Dr Lopez saw my son at least 30 times. When my son started adolescence, his behavior became so challenging (running away from home, failing classes that he had been getting A's in a semester earlier, extreme, sometimes violent anger, etc.) We asked Dr Lopez several times for a referral for a neuro-psychological evaluation, which he refused. We ended up in the Kaiser emergency room because our son was talking about suicide. Dr Lopez was on call and handled the situation in a highly un-professional manner. At that point my husband and I decided that Dr Lopez may be well-intentioned but was not helping our son.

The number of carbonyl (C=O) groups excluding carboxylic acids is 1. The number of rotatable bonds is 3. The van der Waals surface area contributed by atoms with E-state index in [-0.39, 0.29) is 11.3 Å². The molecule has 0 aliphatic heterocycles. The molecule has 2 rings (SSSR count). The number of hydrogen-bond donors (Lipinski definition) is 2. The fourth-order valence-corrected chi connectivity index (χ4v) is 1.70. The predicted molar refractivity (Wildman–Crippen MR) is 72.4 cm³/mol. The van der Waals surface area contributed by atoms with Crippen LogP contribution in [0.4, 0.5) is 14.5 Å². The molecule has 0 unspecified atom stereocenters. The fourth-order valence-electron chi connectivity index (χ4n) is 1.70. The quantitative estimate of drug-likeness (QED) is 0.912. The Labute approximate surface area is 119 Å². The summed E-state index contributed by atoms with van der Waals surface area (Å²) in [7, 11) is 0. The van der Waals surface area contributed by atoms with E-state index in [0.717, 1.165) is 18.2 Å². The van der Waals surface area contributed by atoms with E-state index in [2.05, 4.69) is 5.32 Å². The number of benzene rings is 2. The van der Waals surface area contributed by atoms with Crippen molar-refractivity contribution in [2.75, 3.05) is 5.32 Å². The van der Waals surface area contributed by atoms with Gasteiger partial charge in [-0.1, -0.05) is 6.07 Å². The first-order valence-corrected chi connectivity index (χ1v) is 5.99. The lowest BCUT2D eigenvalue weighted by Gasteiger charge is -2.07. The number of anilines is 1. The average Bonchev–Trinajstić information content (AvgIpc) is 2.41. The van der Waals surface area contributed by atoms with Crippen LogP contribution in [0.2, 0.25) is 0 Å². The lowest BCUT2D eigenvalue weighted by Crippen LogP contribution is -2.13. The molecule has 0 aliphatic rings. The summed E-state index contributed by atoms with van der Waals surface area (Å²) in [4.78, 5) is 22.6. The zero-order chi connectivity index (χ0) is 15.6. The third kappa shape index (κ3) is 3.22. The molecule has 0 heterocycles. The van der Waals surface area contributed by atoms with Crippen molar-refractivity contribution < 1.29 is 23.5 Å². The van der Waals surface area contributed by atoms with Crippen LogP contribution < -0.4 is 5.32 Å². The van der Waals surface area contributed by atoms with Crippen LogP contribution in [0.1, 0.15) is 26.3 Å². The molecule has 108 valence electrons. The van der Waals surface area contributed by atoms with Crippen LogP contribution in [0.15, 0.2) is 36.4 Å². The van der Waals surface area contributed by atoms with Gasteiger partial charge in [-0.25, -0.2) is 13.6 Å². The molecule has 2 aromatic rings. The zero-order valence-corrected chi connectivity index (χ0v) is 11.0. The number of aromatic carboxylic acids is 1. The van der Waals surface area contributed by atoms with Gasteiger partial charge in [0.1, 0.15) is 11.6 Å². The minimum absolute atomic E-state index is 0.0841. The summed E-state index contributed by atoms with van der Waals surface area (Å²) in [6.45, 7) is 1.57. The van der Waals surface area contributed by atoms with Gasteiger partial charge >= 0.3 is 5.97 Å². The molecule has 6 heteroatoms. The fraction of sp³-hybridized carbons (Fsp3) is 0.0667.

We paid for an neuro-psych evaluation ourselves and for the past year he has been seeing a private psychologist. Our son, at age 13, was immediately diagnosed with ADHD. With this diagnosis we have been able to move forward and my son is doing remarkably well.

I don't understand why Dr Lopez never recognized my son's disorder. Spending 4 years with a patient and not once suggesting that ADHD may be a factor. W